It is the mission of the City of New Haven Public Works Department to provide mechanical and custodial maintenance of City’s entire infrastructure, including buildings, grounds, parks and roads. Most of the current stormwater management activities are administered by various departments within the City with prime participants being the City’s Departments of Engineering and Public Works. These activities include planning and construction of capital improvements, regulatory compliance and managing maintenance operations for storm sewers, catch basins, pipes, culverts, and drainage channels. However, some of the activities are also performed by the GNHWPCA such as implementation of the CSO-LTCP.
1.3. Overview of Stormwater Management Regulations
The United States Environmental Protection Agency (EPA) considers pollution from all nonpoint sources, including urban stormwater pollution, to be the most important source of contamination for the nation's waters. EPA ranks urban runoff and storm sewer discharges together as the second most prevalent source of water quality impairment in the nation's estuaries.
A federal regulation, commonly known as Stormwater Phase II, requires permits for stormwater discharges from Municipal Separate Storm Sewer Systems (MS4s) in urbanized areas and for construction activities disturbing at least one acre of land. The CTDEP has been delegated authority from the federal government to implement federal regulations that pertain to water resources protection.
Details of the regulatory approach for New Haven are presented in Section 3 of this report.
1.4. Stormwater Management Plan Approach
The City has developed and implemented a Stormwater Management Plan (SMP) to meet the NPDES Phase II stormwater regulations. The Phase II regulations require operators of MS4s located in urbanized areas to obtain a NPDES permit for their stormwater discharges. The CTDEP is the agency responsible for enforcing the EPA’s requirements through the General Permit for Discharge of Stormwater from Small MS4s in the State of Connecticut.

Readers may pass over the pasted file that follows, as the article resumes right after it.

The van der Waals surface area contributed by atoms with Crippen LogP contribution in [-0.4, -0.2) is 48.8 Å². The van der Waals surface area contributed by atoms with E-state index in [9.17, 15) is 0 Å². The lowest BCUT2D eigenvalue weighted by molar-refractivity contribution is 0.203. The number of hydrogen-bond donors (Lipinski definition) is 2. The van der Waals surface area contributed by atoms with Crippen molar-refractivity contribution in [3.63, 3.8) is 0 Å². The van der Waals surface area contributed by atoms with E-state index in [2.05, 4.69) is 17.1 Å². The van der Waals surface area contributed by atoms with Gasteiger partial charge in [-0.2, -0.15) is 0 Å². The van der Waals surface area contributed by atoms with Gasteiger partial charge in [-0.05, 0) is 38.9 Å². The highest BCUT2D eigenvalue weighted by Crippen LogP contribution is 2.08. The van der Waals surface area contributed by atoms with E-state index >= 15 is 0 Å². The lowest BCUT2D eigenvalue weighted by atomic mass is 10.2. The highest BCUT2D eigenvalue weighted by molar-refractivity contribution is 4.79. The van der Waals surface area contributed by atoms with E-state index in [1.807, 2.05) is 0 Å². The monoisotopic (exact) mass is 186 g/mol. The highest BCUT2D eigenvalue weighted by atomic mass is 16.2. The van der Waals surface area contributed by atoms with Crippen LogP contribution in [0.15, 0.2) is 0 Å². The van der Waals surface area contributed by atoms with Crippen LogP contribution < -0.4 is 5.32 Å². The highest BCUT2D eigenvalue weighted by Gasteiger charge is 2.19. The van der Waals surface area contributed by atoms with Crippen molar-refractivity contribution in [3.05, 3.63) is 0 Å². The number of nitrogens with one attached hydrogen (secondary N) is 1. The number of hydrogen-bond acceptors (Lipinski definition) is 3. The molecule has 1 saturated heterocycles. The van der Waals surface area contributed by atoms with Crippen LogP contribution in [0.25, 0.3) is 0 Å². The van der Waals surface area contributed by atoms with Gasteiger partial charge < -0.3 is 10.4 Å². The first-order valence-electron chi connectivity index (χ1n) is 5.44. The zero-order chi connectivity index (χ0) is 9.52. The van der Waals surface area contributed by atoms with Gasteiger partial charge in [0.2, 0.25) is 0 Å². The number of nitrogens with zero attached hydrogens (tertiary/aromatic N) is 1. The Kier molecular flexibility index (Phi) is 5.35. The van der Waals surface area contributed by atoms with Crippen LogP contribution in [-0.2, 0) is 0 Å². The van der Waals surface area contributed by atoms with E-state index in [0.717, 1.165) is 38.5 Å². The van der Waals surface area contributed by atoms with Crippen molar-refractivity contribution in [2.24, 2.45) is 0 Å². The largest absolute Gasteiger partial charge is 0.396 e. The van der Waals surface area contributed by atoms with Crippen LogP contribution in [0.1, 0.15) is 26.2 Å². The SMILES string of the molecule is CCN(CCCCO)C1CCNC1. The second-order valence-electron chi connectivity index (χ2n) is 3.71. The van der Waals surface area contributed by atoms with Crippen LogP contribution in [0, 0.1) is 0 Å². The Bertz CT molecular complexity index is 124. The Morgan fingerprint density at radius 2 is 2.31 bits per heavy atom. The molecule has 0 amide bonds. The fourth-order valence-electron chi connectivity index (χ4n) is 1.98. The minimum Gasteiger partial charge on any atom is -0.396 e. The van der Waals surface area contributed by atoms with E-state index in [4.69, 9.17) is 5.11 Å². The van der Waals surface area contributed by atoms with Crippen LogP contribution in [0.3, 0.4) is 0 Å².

The central focus of the NPDES Phase II permit is the development of a SMP, which describes the goals of reducing the discharge of pollutants from the MS4 to the maximum extent practicable and protecting water quality. The NPDES Phase II permit outlines six (6) minimum control measures (MCM) that must be addressed by Stormwater Management Programs. In the City’s 2004 Stormwater Management Plan, the City defined Best Management Practices (BMPs) for each of the six MCM. In addition, an implementation schedule and measurable goals were developed throughout the 5-year permitting period to achieve the BMPs. A copy of the City’s Stormwater Management Plan was provided in the Joint Report and is also included herewith in Appendix A.
Under the NPDES Phase II permit, the City is required to submit reports annually addressing the progress of each defined BMP in addition to the goals for the upcoming year. The Annual Reports are a valuable benchmark in determining the progress and effectiveness of the SMP in reducing the discharge of pollutants. The City has completed Year 5 of the 5-year permit term, and has submitted reports for 2004 through 2009. Elements of this report will be included in future reports. An approach for updating the SMP is provided in Section 3 of this report.
3.4.5. Post-Construction Stormwater Management in New Development and Redevelopment
There are two significant impacts that can occur from post-construction runoff, which includes an increase in the type and quantity of pollutants in stormwater runoff and the increase in the quantity of water delivered to the receiving water body during storms. The type and quantity of pollutants increase in post-construction areas because as the water runs over surfaces altered by development it picks up sediment and pollutants and conveys it to the receiving water. The quantity of water increases due to an increase in impervious areas, which limits the amount of stormwater percolating into the soil and vegetation. The impervious area collects stormwater, quickly sending large quantities of runoff to nearby streams and rivers. The volume and speed of conveyance creates stream bank scouring and downstream flooding.
The City has proposed to review land use regulations to meet MS4 requirements, to develop a post-construction ordinance, and to develop and implement a post-construction BMP strategy.
Currently, the City has reviewed the land use regulations. However, as the City is fully developed at this time, the City has deferred the development of any further BMPs until a later date. The City has also identified treatment at outfalls as a long-term requirement to meet future discharge requirements into the Quinnipiac and Long Island Sound.